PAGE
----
Director: Anthony Maras
There’s a scene in Hotel Mumbai that immediately brings to mind another film…a very different film. The head chef of the Taj Mahal Hotel gathers his staff minutes after it has become clear that the property is under attack from armed assailants. He tells his staff that they have a choice: they can stay, risk their lives and help the guests to safety, or they can escape through the rear door and return to their families. As the staff contemplates their choice, one elderly manager steps ahead, explains that he’s been with the hotel for over 30 years, that this is his life. So he’ll stay. That scene reminds you of a similar moment in Titanic. Like that film, Hotel Mumbai goes through the paces of a disaster movie. Yet it falls short. There are some chilling moments and strong performances, but it doesn’t have the throat-choking impact that you’d expect to feel from a film that recreates one of the most horrific tragedies of our times.
As you’re probably aware, Hotel Mumbai is based on the 26/11 terror attacks of 2008 in which 10 Pakistani terrorists laid siege on Mumbai and killed hundreds of innocent people. Soon after we see how the men arrived in tiny boats from the sea, the attacks unfold at CST railway station, near Metro Cinema, at Cama Hospital, and at Leopold Café. But the film focuses primarily on the incidents at the Taj, revealing in some detail how four men wreaked havoc on the luxury hotel, its terrified guests and heroic staff.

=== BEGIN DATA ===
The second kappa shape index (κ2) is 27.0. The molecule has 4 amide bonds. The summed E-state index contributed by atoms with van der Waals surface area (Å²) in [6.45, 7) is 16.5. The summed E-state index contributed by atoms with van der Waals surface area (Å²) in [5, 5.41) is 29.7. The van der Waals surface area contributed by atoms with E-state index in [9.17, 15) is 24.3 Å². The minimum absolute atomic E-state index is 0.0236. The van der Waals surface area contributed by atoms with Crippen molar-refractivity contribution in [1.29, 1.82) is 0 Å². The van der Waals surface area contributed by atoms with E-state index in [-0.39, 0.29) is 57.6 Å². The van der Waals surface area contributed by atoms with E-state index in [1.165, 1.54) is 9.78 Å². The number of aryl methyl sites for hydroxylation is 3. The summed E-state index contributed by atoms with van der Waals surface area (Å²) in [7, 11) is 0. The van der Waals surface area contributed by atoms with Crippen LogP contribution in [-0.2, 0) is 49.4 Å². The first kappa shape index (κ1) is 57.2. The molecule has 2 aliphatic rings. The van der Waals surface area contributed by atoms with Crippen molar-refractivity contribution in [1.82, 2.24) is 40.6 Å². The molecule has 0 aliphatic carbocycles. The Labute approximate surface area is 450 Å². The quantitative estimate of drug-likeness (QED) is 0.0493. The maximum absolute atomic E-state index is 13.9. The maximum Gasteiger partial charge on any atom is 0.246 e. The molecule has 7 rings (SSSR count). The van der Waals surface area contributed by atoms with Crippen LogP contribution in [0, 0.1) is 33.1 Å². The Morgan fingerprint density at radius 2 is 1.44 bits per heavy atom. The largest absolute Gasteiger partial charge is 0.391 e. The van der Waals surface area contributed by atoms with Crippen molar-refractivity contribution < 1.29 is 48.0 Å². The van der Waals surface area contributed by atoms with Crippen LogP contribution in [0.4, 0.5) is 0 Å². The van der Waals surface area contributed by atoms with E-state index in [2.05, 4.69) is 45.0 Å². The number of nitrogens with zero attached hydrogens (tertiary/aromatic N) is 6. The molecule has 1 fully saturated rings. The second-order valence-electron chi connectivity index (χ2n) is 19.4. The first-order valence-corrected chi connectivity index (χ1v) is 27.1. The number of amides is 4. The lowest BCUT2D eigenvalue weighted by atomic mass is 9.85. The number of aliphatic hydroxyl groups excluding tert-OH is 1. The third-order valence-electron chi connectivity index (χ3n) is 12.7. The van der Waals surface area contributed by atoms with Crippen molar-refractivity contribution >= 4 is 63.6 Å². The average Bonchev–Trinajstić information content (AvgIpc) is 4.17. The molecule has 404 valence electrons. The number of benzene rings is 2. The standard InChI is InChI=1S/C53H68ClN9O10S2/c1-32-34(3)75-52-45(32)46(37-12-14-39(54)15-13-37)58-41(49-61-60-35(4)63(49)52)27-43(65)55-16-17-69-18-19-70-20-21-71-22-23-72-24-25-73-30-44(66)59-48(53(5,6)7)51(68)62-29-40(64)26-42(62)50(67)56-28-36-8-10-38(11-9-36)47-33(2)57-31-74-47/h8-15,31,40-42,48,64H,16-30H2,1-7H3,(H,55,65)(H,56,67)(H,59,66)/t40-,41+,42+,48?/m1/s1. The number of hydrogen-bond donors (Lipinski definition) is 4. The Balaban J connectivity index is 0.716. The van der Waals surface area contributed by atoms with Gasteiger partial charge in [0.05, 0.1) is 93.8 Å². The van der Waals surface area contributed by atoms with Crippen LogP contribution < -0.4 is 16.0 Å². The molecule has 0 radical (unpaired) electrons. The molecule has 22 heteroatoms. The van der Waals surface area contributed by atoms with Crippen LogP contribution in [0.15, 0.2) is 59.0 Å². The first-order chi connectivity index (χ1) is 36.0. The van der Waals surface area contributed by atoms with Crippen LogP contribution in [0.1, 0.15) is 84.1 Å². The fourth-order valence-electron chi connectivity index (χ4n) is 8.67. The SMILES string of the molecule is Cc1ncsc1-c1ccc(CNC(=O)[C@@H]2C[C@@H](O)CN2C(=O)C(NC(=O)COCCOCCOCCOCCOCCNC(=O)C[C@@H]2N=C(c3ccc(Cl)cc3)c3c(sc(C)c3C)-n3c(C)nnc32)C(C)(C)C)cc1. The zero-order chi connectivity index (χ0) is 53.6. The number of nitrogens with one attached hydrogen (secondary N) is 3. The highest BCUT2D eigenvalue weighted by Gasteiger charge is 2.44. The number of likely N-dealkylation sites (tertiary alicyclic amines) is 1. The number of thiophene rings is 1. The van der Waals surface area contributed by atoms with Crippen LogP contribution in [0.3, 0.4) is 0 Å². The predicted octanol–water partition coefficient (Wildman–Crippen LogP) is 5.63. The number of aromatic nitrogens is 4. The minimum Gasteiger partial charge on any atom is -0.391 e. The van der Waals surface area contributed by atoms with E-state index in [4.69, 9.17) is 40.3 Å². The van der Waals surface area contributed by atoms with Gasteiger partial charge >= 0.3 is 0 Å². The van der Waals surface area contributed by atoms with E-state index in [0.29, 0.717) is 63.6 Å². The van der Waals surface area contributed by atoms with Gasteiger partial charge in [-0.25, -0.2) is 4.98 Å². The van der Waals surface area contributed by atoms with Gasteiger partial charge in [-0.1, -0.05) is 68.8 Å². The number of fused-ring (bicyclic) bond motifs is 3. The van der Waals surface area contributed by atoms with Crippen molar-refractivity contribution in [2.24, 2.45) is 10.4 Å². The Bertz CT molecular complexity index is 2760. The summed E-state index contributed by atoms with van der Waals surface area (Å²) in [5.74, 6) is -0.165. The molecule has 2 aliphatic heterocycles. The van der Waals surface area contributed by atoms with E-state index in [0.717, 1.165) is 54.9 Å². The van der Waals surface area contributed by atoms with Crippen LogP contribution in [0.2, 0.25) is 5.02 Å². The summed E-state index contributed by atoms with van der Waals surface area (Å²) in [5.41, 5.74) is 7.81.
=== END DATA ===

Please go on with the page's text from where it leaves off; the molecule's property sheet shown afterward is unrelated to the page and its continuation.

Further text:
Australian director Anthony Maras reveals an eye for detail and leans towards reality as he sets up the characters, especially the backstory of Arjun, a poor waiter, played by Dev Patel, through whose perspective the film unfolds. The events are rooted in fact, yet the only real-life character on screen is the hotel’s head chef Hemant Oberoi, played by Anupam Kher, presented as a figure of nobility and courage. Other characters are inspired from the stories of real victims and survivors. Armie Hammer and Nazanin Boniadi play a young couple enjoying a romantic dinner at the Shamiana while a nanny takes care of their infant in the suite upstairs. Jason Isaacs, in the role of a blunt Russian guest who’s holding a secret, provides some pithy relief.
The cold-blooded shooting scenes, and the parts where the guests are hunted by the terrorists (all four enacted credibly) evoke dread and claustrophobia. But it’s in the little details that the film falters. Background characters are crucial to this kind of film, but little effort appears to have gone into portraying them as anything but stereotypes. Despite its best intentions the film also fails to truly dig into the hearts and minds of those trapped between life and death. What was going through them, knowing that they were mere moments away from losing their lives? Even with the terrorists, we see how they’re goaded and galvanized into carrying out these dastardly acts by a voice on their phones invoking the Lord. A scene in which one of the men calls his father to check if money has reached his family hints at what they were promised in exchange for their commitment to the cause. But what was it actually like for these very young men, pulling the trigger and sending innocent men, women, and children to the grave? The film offers none of that insight.
Hotel Mumbai isn’t cheap or exploitative in its recreation of the tragedy. Yet it never goes beyond the obvious. The truth is that watching live news broadcasts of the hotel burning, and of guests escaping through windows and exits were far more horrific than any film that attempts to duplicate it. The events of 26/11 left many of us permanently scarred. It’ll take an extremely smart, sensitive, and insightful film to help us make any sense of it. I’m going with two-and-a-half out of five for Hotel Mumbai. This is not that film.